On June 29, 2008, four Indian cities (Delhi, Bangalore, Pondicherry and Kolkata) saw coordinated pride events. About 2,200 people turned up overall. These were also the first pride events of all these cities except Kolkata, which had seen its first such event in 1999 - making it South Asia's first pride walk and then had been organizing pride events every year since 2003 (although there was a gap of a year or so in-between). The pride parades were successful, given that no right-wing group attacked or protested against the pride parade, although the opposition party BJP expressed its disagreement with the concept of gay pride parade. The next day, Prime Minister Manmohan Singh appealed for greater social tolerance towards homosexuals at an AIDS event. On August 16, 2008 (one day after the Independence Day of India), the gay community in Mumbai held its first ever formal pride parade (although informal pride parades had been held many times earlier), to demand that India's anti-gay laws be amended. A high court in the Indian capital, Delhi ruled on July 2, 2009, that homosexual intercourse between consenting adults was not a criminal act, although the Supreme Court later reversed its decision in 2013 under widespread pressure from powerful conservative and religious groups, leading to the re-criminalization of homosexuality in India. Pride parades have also been held in smaller Indian cities such as Nagpur, Madurai, Bhubaneshwar and Thrissur. Attendance at the pride parades has been increasing significantly since 2008, with an estimated participation of 3,500 people in Delhi and 1,500 people in Bangalore in 2010.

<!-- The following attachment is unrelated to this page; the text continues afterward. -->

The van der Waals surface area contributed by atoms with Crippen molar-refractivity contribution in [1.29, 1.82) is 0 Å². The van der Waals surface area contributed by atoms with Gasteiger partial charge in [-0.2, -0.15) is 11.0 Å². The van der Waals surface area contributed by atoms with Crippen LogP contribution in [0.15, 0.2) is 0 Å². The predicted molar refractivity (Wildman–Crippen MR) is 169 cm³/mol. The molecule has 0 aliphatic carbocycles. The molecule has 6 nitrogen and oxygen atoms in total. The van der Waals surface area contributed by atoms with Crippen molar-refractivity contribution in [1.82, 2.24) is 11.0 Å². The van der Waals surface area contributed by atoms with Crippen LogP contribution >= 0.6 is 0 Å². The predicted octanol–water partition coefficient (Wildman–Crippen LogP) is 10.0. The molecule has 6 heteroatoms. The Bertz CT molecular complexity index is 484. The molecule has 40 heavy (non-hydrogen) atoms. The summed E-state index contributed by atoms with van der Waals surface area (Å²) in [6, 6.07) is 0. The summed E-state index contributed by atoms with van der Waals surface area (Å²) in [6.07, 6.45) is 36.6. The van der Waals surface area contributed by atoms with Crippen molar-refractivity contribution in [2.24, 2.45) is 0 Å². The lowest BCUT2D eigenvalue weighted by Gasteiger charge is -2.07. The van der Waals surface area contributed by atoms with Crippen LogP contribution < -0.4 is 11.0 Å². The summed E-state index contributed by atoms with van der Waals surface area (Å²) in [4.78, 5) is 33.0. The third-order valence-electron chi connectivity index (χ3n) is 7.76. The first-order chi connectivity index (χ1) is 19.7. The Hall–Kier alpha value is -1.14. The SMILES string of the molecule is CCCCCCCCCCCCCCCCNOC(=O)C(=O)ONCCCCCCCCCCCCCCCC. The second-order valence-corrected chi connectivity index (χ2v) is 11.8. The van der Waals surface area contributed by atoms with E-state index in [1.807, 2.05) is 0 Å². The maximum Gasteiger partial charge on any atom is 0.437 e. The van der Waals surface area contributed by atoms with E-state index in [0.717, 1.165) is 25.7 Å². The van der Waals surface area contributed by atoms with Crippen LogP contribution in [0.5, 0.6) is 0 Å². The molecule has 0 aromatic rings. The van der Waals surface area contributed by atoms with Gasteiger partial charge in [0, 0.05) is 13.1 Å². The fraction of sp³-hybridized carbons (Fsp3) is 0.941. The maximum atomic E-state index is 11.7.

As of 2017, plans were advancing by the State of New York to host in 2019 the largest international celebration of LGBT pride in history, Stonewall 50 – WorldPride NYC 2019, to commemorate the 50th anniversary of the Stonewall Riots. In New York City, the Stonewall 50 – WorldPride NYC 2019 events produced by Heritage of Pride will be enhanced through a partnership made with the I LOVE NY program's LGBT division and shall include a welcome center during the weeks surrounding the Stonewall 50 – WorldPride NYC 2019 events that will be open to all. Additional commemorative arts, cultural, and educational programming to mark the 50th anniversary of the rebellion at the Stonewall Inn will be taking place throughout the city and the world.
The 1950s and 1960s in the United States was an extremely repressive legal and social period for LGBT people. In this context American homophile organizations such as the Daughters of Bilitis and the Mattachine Society coordinated some of the earliest demonstrations of the modern LGBT rights movement. These two organizations in particular carried out pickets called "Annual Reminders" to inform and remind Americans that LGBT people did not receive basic civil rights protections. Annual Reminders began in 1965 and took place each July 4 at Independence Hall in Philadelphia.
Pride parades (also known as pride marches, pride events, and pride festivals) are outdoor events celebrating lesbian, gay, bisexual, transgender and queer (LGBTQ) social and self acceptance, achievements, legal rights and pride. The events also at times serve as demonstrations for legal rights such as same-sex marriage. Most pride events occur annually, and many take place around June to commemorate the 1969 Stonewall riots in New York City, a pivotal moment in modern LGBTQ social movements.